Roth IRA For Dummies

Do you need an explanation of a Roth IRA for dummies?

Hey, don’t be so hard on yourself. You’re no dummy. The fact that you’re looking for information on Roth IRAs automatically makes you smart.

Click here if you would like a quick refresher on exactly what an “IRA” is

So how does it work?

Roth IRAs are the coolest thing since sliced bread. With regard to investing for young people, they’re usually the best option.

They work just like savings accounts. That is, you get money from your job or business, and stash it away in your Roth. Any amount that you put in is called a contribution. You can remove your contributions at any time without incurring taxes or penalties.

Once you make the contributions, your account is funded, and you start using your contributions to purchase investments. Just an FYI, there are a million-and-one investments to choose from.

Worry not, friend, included in our explanation of a Roth IRA for dummies is help selecting good stocks to invest in (new window).

Assuming you follow our rules and make good choices, your account will begin growing. Anything that you have in your Roth IRA that isn’t a contribution, is earnings. The earnings must stay in your Roth IRA until you’re 59 1/2 or you get taxed and penalized. Like all rules, there are some exceptions.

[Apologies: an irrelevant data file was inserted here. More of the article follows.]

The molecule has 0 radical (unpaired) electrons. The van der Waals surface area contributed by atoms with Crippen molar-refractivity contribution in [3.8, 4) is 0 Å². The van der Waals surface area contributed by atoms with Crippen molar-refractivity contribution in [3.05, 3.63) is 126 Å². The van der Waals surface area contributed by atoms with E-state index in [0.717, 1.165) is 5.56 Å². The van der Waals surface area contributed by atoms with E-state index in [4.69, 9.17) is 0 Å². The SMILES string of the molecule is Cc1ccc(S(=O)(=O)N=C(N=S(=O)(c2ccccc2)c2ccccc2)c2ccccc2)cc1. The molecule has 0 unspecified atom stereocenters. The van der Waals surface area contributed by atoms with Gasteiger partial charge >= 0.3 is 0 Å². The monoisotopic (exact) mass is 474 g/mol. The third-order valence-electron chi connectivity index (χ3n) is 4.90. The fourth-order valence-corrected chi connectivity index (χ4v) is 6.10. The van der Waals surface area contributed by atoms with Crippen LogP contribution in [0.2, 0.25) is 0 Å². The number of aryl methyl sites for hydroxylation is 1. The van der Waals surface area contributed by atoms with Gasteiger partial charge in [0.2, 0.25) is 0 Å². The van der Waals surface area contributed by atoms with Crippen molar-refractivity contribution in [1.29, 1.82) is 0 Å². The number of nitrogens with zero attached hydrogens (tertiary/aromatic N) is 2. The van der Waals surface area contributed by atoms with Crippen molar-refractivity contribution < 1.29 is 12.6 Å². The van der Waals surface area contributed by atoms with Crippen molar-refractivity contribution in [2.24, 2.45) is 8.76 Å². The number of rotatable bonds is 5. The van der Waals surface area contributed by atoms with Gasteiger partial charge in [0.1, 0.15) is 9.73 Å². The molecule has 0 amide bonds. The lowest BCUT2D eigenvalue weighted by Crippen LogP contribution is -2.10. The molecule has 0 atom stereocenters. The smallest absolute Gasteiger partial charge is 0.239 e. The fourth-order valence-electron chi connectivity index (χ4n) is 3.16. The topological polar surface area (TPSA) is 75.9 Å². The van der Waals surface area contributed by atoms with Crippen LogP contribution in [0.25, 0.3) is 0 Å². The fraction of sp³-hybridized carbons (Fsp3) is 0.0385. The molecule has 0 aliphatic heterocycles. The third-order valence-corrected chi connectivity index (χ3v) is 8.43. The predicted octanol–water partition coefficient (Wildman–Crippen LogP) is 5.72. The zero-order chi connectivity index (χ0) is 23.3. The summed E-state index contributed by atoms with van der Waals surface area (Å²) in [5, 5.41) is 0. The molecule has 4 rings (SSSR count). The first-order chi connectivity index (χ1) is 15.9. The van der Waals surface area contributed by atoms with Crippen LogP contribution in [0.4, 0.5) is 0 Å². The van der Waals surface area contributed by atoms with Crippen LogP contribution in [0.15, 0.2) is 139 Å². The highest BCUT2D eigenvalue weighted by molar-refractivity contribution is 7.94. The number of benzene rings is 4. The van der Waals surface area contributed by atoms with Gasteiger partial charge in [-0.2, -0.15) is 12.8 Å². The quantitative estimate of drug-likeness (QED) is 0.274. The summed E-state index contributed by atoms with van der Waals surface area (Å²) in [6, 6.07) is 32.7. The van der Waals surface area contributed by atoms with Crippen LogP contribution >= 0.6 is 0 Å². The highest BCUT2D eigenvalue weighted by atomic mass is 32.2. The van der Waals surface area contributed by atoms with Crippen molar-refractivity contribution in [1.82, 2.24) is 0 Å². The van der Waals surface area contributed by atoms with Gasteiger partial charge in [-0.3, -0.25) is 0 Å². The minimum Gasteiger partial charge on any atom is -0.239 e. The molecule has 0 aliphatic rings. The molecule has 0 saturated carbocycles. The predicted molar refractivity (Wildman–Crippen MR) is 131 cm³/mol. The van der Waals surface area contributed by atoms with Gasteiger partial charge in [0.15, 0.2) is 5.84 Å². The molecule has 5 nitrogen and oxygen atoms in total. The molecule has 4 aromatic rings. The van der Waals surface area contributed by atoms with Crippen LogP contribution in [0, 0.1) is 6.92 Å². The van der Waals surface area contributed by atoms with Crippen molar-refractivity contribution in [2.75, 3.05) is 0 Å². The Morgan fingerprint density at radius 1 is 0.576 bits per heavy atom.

• Let’s say you put $4,000 in your Roth in 2007.
  • You made good choices and by 2008 you had $5,000.
  • Your Roth now consists of
    • $4,000 in contributions (which you can take out whenever with no penalty) and
    • $1,000 in earnings (which you can’t take out until you retire or meet one of the exceptions)

You can take out any amount less than $4,000 without taxes or penalties. But if you take out $4,100, you have to pay taxes and penalties on the $100 of earnings.

Roth IRA for Dummies (Cont.)

Opening a Roth IRA

You can open a Roth IRA at a bank (Bank of America, Citibank, Wachovia, etc), a broker (Charles Shwab, Fidelity, Scottrade), and through other types of institutions, like insurance companies.

I use a new broker called The reason is because it’s cheap to maintain it there (I think it’s like a $30/year fee), and I can buy and sell stocks cheaply and quickly. Also, they have a bunch of free research and other tools on their site that I use.

One thing that’s not good about them is that they’re only online. That means if I want to speak with somebody in person, like face-to-face, I’m not able to. I guess life’s a series of trade-offs, huh?

It’s easy to open. You just

  • fill out some forms online,
  • print them,
  • sign them,
  • fax them,
  • and mail them.
  • Once they receive the papers, they open the Roth.
  • Then you fund it. You can
    • send a check,
    • wire money,
    • transfer it from a bank account, or
    • transfer it from another type of account that you may have.

Once it’s funded, you choose your investments, and you’re off. And there you have it, the end of opening a Roth IRA for dummies. But you’re no dummy! For more details, visit the IRA Center.

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